KABUL, Afghanistan (CNN) -- Sen. Barack Obama arrived in Afghanistan on Saturday, met with American forces and, according to a U.S. official, is expected to meet Sunday with Afghan President Hamid Karzai.
Sen. Barack Obama attends a meeting in Jalalabad, Afghanistan, on Saturday.
The presumptive Democratic presidential nominee was visiting the Central Asian nation before he embarks on a tour of the Middle East and Europe, a trip aimed at boosting his foreign policy credentials.
The trip, which comes four months ahead of the presidential election, marks Obama's first visit to Afghanistan.
The trip has been shrouded in secrecy for security reasons, a standard precaution for most U.S. officials in conflict zones.
On Saturday, the senator from Illinois traveled to eastern Afghanistan to visit Americans forces under NATO's Regional Command East. Obama is accompanied by Sen. Charles Hagel, R-Nebraska, and Sen. Jack Reed, D-Rhode Island.
The senators met service members at Jalalabad airfield in Nangarhar province.
The governor of Nangarhar province, Gul Agha Shirzai -- formerly the governor of Kandahar province -- also met the senators at the air base. Shirzai and Obama embraced briefly at the end of the meeting. Watch Obama's visit to Jalalabad »
Upon arrival at Bagram Air Base, the senators were briefed by Maj. Gen. Jeffrey J. Schloesser, commanding general of the Regional Command East.
Ahead of the trip to Afghanistan, the senators stopped in Kuwait to visit U.S. troops, Obama campaign spokesman Robert Gibbs said. They left Washington on Thursday.
In Kuwait, the senators visited Camp Arifjan for about two hours to meet with U.S. Army Central leadership, take a brief tour of the base and talk with soldiers, U.S. military spokesman Lt. Col. Bill Nutter said.
They met in a gymnasium with about 1,000 military members, who cheered jubliantly at their arrival.
"America is unified in being so proud of the extraordinary, brilliant, dedicated professional service that is provided by all members of our armed services," he told the military personnel there.
Later, Obama shot baskets with some soldiers, drawing cheers with each basket he made. Watch Obama meet troops and play some hoops »
Soldiers were able to meet the senator on the basketball court later.
After, Obama said, "I am just very proud of the extraordinary work that the troops are doing here in Kuwait; you're providing all the logistical support that's needed for folks in the battlefield and without you this effort would not be successful."
Hagel agreed, saying, "We're here first to thank the troops."
After the events at the the gymnasium, they met with Lt. Gen. Jim Lovelace, the U.S. Army Central Commander, and senior leadership who gave them an overview of the command, Nutter said.
Obama spoke briefly to a pool reporter about his trip just before leaving Washington.
"I'm looking forward to seeing what the situation on the ground is," Obama said. "I want to, obviously, talk to the commanders and get a sense, both in Afghanistan and in Baghdad of, you know, what the most, their biggest concerns are. And I want to thank our troops for the heroic work that they've been doing."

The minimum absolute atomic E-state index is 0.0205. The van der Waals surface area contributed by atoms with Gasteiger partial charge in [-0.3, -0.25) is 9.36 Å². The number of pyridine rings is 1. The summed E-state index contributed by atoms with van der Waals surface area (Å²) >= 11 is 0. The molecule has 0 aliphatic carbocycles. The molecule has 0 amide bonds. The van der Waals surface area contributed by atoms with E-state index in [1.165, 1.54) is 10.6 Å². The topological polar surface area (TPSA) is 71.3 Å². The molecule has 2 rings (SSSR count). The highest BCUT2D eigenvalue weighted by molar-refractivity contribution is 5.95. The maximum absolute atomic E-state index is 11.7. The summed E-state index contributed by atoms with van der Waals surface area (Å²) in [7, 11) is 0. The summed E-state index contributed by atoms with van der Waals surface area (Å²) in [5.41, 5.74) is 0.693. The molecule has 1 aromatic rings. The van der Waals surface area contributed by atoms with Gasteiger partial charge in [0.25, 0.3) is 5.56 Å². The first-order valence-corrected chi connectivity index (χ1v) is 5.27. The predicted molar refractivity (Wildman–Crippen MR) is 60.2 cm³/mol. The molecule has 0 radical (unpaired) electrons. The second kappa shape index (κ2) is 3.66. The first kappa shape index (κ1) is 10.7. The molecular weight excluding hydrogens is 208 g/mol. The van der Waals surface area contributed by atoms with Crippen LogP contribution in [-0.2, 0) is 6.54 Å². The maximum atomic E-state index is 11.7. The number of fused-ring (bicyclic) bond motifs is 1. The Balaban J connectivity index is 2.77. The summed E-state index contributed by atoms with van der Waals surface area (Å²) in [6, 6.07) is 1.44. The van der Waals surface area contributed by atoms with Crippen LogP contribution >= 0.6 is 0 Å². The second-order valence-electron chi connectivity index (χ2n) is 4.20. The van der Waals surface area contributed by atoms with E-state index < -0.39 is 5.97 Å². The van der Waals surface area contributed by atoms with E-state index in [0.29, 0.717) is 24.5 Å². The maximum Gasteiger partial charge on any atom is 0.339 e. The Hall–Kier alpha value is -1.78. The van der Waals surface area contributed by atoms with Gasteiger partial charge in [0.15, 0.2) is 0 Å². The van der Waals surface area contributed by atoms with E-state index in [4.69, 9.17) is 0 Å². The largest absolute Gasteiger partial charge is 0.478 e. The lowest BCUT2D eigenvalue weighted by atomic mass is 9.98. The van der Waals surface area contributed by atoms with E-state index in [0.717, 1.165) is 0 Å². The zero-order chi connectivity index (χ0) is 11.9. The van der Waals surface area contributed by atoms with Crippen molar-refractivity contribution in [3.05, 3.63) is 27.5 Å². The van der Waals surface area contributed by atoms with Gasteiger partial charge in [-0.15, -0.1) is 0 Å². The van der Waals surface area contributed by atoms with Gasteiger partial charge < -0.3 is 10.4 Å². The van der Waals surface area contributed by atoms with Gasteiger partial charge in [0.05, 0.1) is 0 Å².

Asked whether he would have tough talk for the leaders of Afghanistan and Iraq, Obama said he was "more interested in listening than doing a lot of talking."
"I think it is very important to recognize that I'm going over there as a U.S. senator. We have one president at a time, so it's the president's job to deliver those messages," Obama said. Watch Obama's foreign policy adviser discuss overseas trip »
The fight in Afghanistan has become a more pressing issue on the political radar. Three times as many coalition soldiers and other military personnel have died this month in Afghanistan, compared with Iraq. July's death toll for coalition troops in Afghanistan reached 22 Saturday, after the Friday death of a Canadian soldier was announced.
The fight in Afghanistan has become a more pressing issue on the political radar. Three times as many coalition soldiers and other military personnel have died in July in Afghanistan than in Iraq.
On Sunday, nine U.S. soldiers were killed in a fight with about 200 Taliban militants in eastern Afghanistan. It was the deadliest attack on U.S. troops in Afghanistan in three years.
Defense Secretary Robert Gates said Wednesday that U.S. officials are looking for ways to send more troops to Afghanistan, amid the resurgence of violence nearly seven years after the ousting of the Taliban government.
Gates said the hope is to send additional forces "sooner rather than later."
He said the Pentagon is "working very hard to see if there are opportunities to send additional forces sooner rather than later." That probably means further reductions in troop levels in Iraq this year to free up forces for Afghanistan. Watch officials discuss need for more troops in Afghanistan »
Obama is to travel to Jordan on Tuesday and then visit Israel, Germany, France and England.
CNN's Reza Sayah in Kabul and Barbara Starr in Washington contributed to this report.